The destruction recently wrought by Hurricane Harvey will take years to recover from. Now, weather forecasters are drawing attention to Hurricane Irma, currently in the Atlantic Ocean and heading west towards the islands of the Caribbean, Puerto Rico, Haiti and the Dominican Republic, and then possibly Cuba, Florida, and elsewhere along the eastern United States.
Much is at stake in properly preparing for hurricanes, and such preparation depends in part on the forecasting. Yet it is far from obvious how meteorologists and other scientists should forecast.
As Joe Roussos, a philosophy PhD student at the London School of Economics (LSE) notes, “the science of predicting hurricanes is crucial for disaster management and insurance, but also raises difficult methodological and philosophical questions.”
In a post at the LSE Philosophy, Logic, & Scientific Method Blog, Roussos says that hurricane science raises questions in “the philosophy of scientific models, the decision theory of severe uncertainty and the social epistemology of policy making in the face of disagreement.”
Here is an excerpt from a part of the post about the data used for modeling and predicting hurricanes:
First, there is a debate about which data should be included: just direct reports of landfall, or also more recently available data on storm formation in the Atlantic basin. The basin data tells us more about the physics of storm formation, and about potential hurricane tracks, but covers a shorter time period. Landfall data tracks the impact we care about directly, and has a longer history.
Second, there is a debate about the drivers of hurricane formation. Tropical storms use heat energy from the ocean surface to develop into hurricanes (basically, warmer sea water leads to more evaporation), meaning that sea-surface temperature is one of the major contributors to the generation of tropical storms. Modelers of North Atlantic hurricanes disagree on whether to focus their models on temperatures in the central Atlantic basin, or to include the influence of Indo-Pacific sea-surface temperatures.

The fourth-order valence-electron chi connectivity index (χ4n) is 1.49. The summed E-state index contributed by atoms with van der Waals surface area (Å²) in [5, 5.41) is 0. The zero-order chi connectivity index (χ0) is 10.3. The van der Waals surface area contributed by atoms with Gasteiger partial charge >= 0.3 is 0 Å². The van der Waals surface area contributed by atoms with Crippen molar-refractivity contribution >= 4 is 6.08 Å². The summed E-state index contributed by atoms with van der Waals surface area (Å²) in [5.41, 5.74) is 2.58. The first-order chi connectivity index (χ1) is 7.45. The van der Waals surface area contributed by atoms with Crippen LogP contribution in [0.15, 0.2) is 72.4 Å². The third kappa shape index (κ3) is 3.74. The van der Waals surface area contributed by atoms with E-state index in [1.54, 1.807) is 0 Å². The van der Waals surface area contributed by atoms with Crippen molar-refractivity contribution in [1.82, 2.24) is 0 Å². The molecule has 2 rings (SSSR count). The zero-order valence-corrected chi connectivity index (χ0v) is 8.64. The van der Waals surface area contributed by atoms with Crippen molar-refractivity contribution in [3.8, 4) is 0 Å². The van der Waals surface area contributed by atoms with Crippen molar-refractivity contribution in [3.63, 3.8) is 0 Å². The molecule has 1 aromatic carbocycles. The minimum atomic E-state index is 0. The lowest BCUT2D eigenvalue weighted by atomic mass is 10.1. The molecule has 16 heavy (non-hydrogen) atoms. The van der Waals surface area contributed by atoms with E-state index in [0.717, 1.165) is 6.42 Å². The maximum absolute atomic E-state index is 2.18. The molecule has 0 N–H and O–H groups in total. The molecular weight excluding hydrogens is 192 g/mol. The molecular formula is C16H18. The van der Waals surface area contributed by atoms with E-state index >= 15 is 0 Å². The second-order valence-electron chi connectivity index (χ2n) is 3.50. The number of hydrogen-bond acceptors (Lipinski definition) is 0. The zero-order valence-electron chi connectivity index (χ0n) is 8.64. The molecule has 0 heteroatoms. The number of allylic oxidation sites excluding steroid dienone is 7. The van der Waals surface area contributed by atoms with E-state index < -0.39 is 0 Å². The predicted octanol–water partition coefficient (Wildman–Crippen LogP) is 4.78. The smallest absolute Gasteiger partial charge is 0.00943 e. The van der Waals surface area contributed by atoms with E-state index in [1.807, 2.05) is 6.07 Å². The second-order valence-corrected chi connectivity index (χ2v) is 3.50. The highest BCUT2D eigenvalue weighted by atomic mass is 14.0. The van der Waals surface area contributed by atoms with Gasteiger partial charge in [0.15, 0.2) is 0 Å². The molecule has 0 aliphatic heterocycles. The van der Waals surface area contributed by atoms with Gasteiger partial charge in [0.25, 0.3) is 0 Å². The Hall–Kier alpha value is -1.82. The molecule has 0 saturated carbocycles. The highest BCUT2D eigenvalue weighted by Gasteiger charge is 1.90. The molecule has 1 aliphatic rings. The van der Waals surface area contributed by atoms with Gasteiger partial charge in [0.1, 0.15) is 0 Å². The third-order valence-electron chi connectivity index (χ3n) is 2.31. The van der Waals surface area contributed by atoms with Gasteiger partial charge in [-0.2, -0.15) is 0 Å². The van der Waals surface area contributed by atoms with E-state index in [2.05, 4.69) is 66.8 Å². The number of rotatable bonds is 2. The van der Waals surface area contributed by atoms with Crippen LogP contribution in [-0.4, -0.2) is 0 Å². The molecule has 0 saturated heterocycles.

A third debate is whether a flip has recently occurred in the long-term oscillation of sea-surface temperatures. These temperatures appear to oscillate naturally, and the multi-decade oscillation in the Atlantic is one of the most important inputs to modelling North Atlantic hurricanes over multiple years. The NOAA explain the impact: “during warm phases of the [Atlantic multi-decadal oscillation], the numbers of tropical storms that mature into severe hurricanes is much greater than during cool phases, at least twice as many.” So, this debate is about whether we should expect far fewer hurricanes in the near future.
These and other debates mean that, if one were to model each of the major views, on each debate in the literature, one would end up with about 20 different models of hurricane formation and landfall along the North American Atlantic coastline. What should policymakers do in the face of such disagreement?
Suppose we collect all 20 models described above. Each will likely generate different landfall rates (for a given category of hurricane) for any single gate. How should we choose which one to follow? These different rates would lead to different insurance premiums, different resource trade-offs when investing in flood defences, and so forth…
The whole post, which can be found here, is fascinating and timely, and worth sharing with students and others interested in learning about the “real world” relevance of philosophy.
Here is an article listing various organizations helping those affected by Hurricane Harvey which you can support.